6

I was surprised to see that several (Hungarian) sources claim that De mortuis nihil nisi bonum is an incorrect version of De mortuis nil nisi bene, but I could find nothing supporting this theory in English. Can anyone shed some more light on the origin of these related proverbs? Here is the related Wikipedia entry.

Added later: The Hungarian sources claim that there's a very significant semantic difference, as De mortuis nil nisi bene should be interpreted as one should not make false claims about the deceased, i.e., also reveal the unpleasant truth. This is the exact opposite of De mortuis nihil nisi bonum.

2

I think if we are to trust the mentioned WP article (permanent link to current version) at least in its most general claims, the answer is there. The article itself is poorly sourced, though.

It seems that both bene and bonum versions coexist as widely accepted (27K and 23K results in Google, respectively).

The original is in Greek: τὸν τεθνηκóτα μὴ κακολογεῖν (as pointed by Vincenzo) attributed to Chilon of Sparta by ca. 600 BC and attested in the III century AD. Note that it is formulated in negative: don't criticize, revile, lit. speak bad/evil. Even if we don't trust the claim that this is the first appearance of the aphorism, it is a fact that it was written in Antiquity. You can see the original Greek source transcribed here.

Note that the Greek κακός means bad, may mean ugly, but NOT wrong or false. κακολογεῖν, in turn, means to criticize rather than to lie. This, IMO, settles the point. The burden of proof, then, lies upon those claiming the false sense.

The first attested translation to Latin (according to WP) uses bonum and dates from 1433. One can doubt the fact it was the first, but whether the sentence was written there 585 years ago is something one can verify.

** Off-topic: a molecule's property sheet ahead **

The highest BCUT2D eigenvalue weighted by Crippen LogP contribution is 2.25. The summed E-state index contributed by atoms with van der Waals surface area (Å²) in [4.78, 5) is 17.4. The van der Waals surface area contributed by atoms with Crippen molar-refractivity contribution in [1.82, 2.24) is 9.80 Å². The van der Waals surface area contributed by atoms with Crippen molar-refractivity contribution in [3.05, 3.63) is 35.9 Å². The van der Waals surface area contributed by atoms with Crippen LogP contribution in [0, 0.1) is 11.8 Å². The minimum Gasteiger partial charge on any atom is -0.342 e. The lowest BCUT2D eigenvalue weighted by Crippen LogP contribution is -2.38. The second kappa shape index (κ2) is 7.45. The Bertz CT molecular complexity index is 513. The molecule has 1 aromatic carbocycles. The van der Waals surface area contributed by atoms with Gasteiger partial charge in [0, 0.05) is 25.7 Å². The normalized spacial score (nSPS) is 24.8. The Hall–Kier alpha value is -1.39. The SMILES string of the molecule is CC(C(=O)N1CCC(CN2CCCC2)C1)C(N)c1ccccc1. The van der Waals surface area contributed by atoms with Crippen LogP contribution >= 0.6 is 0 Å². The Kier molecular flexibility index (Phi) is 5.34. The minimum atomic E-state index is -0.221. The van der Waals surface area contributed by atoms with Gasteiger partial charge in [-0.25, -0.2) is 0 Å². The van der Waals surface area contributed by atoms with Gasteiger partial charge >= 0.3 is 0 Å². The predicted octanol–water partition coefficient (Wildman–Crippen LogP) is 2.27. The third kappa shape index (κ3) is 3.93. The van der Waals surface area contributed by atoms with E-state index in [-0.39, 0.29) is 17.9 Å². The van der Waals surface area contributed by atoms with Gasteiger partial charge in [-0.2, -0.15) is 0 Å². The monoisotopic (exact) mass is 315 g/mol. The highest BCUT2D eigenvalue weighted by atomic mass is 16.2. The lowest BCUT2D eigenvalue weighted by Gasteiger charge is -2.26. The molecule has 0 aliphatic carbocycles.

Note that even the bene version, de mortuis nil nisi bene dicendum is ambiguous and doesn't rule out the speak good things interpretation.


No one asked, but I think it is good to distinguish. Many people (me included, I think) tend to unconsciously idealize the Classics and identify quotes with directives of what is right to do. That could lead some to reinterpret what was written so that the aphorism actually matches what they think is right. I think the so-to-say Hungarian interpretation could be an example of that.

Now, there is a subtle but substantive difference between avoiding/being less prone to tell uncomfortable truths about someone, and actively telling false good things about them. And I think that point is far from addressed by any of the sentences, or even both mainstream interpretations.

| improve this answer | |
2

I cannot comment on the origin of the two versions of the proverbs, but perhaps a grammatical comparison can be useful, too.

The word bene is the adverb "well" derived from the adjective bonus, "good". With this word the proverb recommends to speak only well of the deceased.

The word bonum is the singular neuter form of bonus. When "good" refers to something (as opposed to someone) but not any specific noun in particular, this is a good choice. It could also be seen as a substantivized adjective, a noun meaning "good thing". With this word the proverb recommends to speak only good things of the deceased.

There is no real semantic difference between the two. From a grammatical point of view I wouldn't call either one of them wrong. But it is possible that one of them is a misquote of the other.

| improve this answer | |
  • The Hungarian sources claim that there's a very significant semantic difference, as De mortuis nil nisi bene should be interpreted as one should not make false claims about the deceased, i.e., also reveal the unpleasant truth. This is the exact opposite of De mortuis nihil nisi bonum. – domotorp Oct 29 '18 at 20:22
  • @domotorp Interesting! Can you add that as another answer? – Joonas Ilmavirta Oct 30 '18 at 8:05
  • I rather added it as part of the question, though now I have little hope that this mystery will be solved. – domotorp Oct 30 '18 at 20:49
2

Your addendum might be on point, but in fact it would only make it more likely that the correct version is De mortuis nihil nisi bonum. Both Italian and English sources I have gone through, always abide by the fact that the proverb is used to state "the dead cannot defend themselves, and thus must be respected in any case". Indeed this agrees with the Roman pietas and the Greek eusebeia.

The original Greek phrase is τὸν τεθνηκóτα μὴ κακολογεῖν, which seems to carry this very meaning.

| improve this answer | |

Your Answer

By clicking “Post Your Answer”, you agree to our terms of service, privacy policy and cookie policy

Not the answer you're looking for? Browse other questions tagged or ask your own question.